An Entrepreneur is a person who owns a business enterprise and who, by risk and initiative, attempts to make profits from that business. In the sport industry, there are two major categories of entrepreneur:
Most Category 1 Entrepreneurs in sport have considerable notoriety, wealth and power and their contribution to sport, even though it is many millions of dollars, is more for personal enjoyment, or to maintain public profile or even as a tax deduction. Their investment in a sport team is often not a substantial part of the overall business empire. Good examples of Type 1 entrepreneurs include:
It is often the case though that Category 1 Entrepreneur experience financial problems in their main business ventures, and their sport teams suffer the consequences which are relieved only when the team is sold to a new owner. In Australia, Nathan Tinkler, a mining magnate from the Hunter Valley region of New South Wales formed the Hunter Sports Group which took ownership of both the Newcastle Jets Association Football and Newcastle Knights Rugby League teams. Nathan Tinkler's group of companies were placed into liquidation in 2012 and an action was taken by the Australian Tax Office to wind up the Hunter Sports Group which owed $2.7 million in unpaid taxes.
Category 2 Entrepreneurs in sport are people who invest their time and/or money heavily in a business that provides facilities or services, and must make a profitable return from that business. This is different from the Category 1 Entrepreneur who, whilst preferring to make a profit, accepts there is a significant chance they will at best break-even. The Category 2 Entrepreneur tends to invest in areas of the sport industry where there is good business profitability. Here is a sample of owner/operator businesses that exemplify the Category 2 Entrepreneur however in reality the list could be endless.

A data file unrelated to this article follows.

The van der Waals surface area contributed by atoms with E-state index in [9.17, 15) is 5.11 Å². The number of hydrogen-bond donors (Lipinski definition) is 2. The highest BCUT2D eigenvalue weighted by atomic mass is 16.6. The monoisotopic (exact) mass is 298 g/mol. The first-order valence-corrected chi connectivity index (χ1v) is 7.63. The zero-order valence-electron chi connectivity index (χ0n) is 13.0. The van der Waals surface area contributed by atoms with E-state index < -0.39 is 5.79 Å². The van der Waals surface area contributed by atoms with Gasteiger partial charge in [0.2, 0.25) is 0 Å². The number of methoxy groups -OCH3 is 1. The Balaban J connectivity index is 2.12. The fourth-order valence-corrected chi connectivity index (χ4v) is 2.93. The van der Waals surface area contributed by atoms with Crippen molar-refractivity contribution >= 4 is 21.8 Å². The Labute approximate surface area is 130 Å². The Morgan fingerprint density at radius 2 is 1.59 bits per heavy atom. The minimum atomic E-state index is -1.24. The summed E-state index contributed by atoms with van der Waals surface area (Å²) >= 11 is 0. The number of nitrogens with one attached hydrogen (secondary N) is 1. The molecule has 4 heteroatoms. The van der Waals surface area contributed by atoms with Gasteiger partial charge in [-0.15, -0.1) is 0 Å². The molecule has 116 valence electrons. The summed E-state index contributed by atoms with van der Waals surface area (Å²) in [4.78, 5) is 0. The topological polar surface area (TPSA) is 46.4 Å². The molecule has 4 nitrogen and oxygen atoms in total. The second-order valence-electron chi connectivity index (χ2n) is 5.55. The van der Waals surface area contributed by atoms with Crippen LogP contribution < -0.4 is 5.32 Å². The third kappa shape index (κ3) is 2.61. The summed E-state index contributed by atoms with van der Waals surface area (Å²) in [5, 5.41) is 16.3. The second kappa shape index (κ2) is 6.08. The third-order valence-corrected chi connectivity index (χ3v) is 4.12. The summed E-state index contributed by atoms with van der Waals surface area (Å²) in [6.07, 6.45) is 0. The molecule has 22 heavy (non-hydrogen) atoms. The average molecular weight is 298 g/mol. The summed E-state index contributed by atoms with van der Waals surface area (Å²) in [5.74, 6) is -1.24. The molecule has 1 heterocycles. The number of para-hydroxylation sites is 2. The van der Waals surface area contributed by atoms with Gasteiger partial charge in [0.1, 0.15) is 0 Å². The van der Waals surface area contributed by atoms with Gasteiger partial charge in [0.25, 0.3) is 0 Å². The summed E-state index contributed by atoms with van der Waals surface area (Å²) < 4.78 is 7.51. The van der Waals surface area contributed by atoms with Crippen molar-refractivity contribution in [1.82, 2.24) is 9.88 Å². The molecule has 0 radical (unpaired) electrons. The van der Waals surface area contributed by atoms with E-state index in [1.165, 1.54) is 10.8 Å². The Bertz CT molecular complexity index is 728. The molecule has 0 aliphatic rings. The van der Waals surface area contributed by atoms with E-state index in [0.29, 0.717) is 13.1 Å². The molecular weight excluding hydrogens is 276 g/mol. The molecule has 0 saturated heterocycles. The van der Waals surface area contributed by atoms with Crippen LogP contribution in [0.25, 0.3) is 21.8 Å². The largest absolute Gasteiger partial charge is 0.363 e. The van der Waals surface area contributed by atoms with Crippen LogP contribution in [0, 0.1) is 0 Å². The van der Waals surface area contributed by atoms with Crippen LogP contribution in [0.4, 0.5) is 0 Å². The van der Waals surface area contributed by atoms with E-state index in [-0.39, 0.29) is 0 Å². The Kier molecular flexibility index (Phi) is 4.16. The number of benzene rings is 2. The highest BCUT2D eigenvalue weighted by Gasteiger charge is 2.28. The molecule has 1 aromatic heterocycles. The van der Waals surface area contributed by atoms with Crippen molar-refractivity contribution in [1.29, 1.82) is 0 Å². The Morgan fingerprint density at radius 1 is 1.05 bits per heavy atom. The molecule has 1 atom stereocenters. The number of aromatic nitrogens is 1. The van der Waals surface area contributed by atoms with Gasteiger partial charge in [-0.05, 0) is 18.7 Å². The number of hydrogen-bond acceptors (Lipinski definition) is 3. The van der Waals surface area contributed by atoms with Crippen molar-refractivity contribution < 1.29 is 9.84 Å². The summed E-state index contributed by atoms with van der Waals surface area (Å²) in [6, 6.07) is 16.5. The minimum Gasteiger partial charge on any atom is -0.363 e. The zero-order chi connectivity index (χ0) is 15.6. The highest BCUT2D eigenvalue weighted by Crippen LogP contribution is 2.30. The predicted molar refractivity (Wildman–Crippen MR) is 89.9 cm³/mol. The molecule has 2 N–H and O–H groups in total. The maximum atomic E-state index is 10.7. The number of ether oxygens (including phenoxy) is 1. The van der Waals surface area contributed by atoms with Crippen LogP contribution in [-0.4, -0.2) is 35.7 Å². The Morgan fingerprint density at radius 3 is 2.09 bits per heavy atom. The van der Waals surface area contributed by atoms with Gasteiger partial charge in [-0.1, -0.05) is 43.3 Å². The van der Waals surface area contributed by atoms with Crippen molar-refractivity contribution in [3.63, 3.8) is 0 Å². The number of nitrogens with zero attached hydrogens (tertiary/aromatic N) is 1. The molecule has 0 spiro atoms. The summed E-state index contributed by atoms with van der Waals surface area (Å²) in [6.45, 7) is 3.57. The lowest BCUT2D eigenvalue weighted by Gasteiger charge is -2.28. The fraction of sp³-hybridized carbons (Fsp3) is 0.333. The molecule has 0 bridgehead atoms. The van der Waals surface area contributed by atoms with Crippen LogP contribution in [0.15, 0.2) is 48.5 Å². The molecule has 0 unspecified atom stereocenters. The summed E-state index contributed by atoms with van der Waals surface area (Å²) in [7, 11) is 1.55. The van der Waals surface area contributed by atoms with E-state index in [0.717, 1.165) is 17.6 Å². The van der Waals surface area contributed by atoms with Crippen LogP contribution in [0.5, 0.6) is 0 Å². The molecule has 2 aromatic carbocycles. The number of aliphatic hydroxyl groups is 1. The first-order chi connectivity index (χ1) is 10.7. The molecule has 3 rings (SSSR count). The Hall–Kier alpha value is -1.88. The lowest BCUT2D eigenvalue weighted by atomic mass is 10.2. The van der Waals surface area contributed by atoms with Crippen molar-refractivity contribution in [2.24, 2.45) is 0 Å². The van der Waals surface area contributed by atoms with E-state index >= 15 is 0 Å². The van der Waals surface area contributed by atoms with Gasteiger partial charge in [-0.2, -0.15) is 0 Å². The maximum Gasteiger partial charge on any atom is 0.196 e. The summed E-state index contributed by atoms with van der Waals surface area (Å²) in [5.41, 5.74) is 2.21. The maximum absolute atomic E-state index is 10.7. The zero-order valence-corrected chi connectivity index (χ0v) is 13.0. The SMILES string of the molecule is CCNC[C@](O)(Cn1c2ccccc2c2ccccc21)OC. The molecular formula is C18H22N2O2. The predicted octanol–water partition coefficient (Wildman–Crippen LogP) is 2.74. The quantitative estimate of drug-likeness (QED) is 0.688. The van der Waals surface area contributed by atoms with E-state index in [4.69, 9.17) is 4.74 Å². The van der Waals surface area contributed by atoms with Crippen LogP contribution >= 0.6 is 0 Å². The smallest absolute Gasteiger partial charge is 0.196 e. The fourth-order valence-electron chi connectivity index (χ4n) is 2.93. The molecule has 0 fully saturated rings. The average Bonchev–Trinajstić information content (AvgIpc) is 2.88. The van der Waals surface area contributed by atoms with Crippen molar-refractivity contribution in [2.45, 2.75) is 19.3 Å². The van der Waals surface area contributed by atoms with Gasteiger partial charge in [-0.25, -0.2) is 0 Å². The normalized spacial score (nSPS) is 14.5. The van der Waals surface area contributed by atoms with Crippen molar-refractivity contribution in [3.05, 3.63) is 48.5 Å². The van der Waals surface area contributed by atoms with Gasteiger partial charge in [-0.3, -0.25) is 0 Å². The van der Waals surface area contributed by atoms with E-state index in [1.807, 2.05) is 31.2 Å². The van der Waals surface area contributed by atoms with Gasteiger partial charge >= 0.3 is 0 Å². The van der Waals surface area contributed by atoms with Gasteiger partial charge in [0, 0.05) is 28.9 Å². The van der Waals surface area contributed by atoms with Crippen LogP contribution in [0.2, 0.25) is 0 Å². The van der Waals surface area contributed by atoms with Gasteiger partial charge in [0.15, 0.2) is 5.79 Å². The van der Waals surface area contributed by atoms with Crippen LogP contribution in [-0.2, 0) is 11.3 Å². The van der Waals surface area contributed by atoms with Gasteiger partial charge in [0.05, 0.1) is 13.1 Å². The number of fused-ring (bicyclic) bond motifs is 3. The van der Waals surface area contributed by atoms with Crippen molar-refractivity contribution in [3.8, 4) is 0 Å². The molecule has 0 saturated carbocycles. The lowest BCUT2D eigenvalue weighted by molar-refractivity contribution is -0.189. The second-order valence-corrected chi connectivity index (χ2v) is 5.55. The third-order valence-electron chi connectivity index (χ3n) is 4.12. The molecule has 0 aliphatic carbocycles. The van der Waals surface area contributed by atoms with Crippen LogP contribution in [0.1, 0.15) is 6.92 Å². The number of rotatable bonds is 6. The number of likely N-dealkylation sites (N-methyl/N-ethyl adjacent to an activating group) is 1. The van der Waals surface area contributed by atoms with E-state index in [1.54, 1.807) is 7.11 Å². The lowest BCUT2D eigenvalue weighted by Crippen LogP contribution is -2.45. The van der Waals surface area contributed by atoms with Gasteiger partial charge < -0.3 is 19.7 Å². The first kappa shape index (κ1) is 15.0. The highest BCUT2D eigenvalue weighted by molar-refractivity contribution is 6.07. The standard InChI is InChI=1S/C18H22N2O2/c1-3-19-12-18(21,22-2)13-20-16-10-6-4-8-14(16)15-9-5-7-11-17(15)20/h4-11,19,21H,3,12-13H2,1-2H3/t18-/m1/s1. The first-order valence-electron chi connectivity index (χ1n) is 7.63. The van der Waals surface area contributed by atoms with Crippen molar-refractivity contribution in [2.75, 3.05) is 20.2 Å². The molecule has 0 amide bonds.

There are some important differences between the entrepreneurial and non-profit sectors in the way sport is delivered. In order to make a living from providing services or facilities to sport, the business needs (1) a sufficient level of demand and (2) an opportunity to charge participants a level of fees that is significantly greater than cost.
The non-profit entity is the overwhelmingly dominant form of business structure that operates in sport. However, non-profit entities cannot justify a level of fees that is higher than costs. There are always two forces that act on non-profit entities to keep prices low. The first force is the degree of price competition from other neighbouring non-profits either in the same sport or different sports. The second force is the opinion of club members for the benefit of whom the organisation exists. Members will always demand justification of price increases and if a club begins to make regular and significant profits, there is cause for members to feel that fees charged are too high.
Entrepreneurs, however, can exist only in special niches where non-profits tend not to operate or where demand outstrips supply. In these circumstances, the owner/operator business can derive a significant markup on costs.
This important difference partly explains the reasons why coaches operating at the grass roots level in some sports are paid by the hour e.g. tennis, golf, gymnastics, swimming and ice skating while in sports such as football, cricket, athletics and netball, coaches are mostly volunteer (unpaid).
Another important difference is that non-profit organisations cater well for the broad masses of people who engage in sport but have difficulty providing for participants who need a higher level of service i.e. are ambitious to attain elite status in sport. Even though 99% of participants do not or cannot aspire to elite level status, the 1% that do provide business for the owner/operator of a sport business.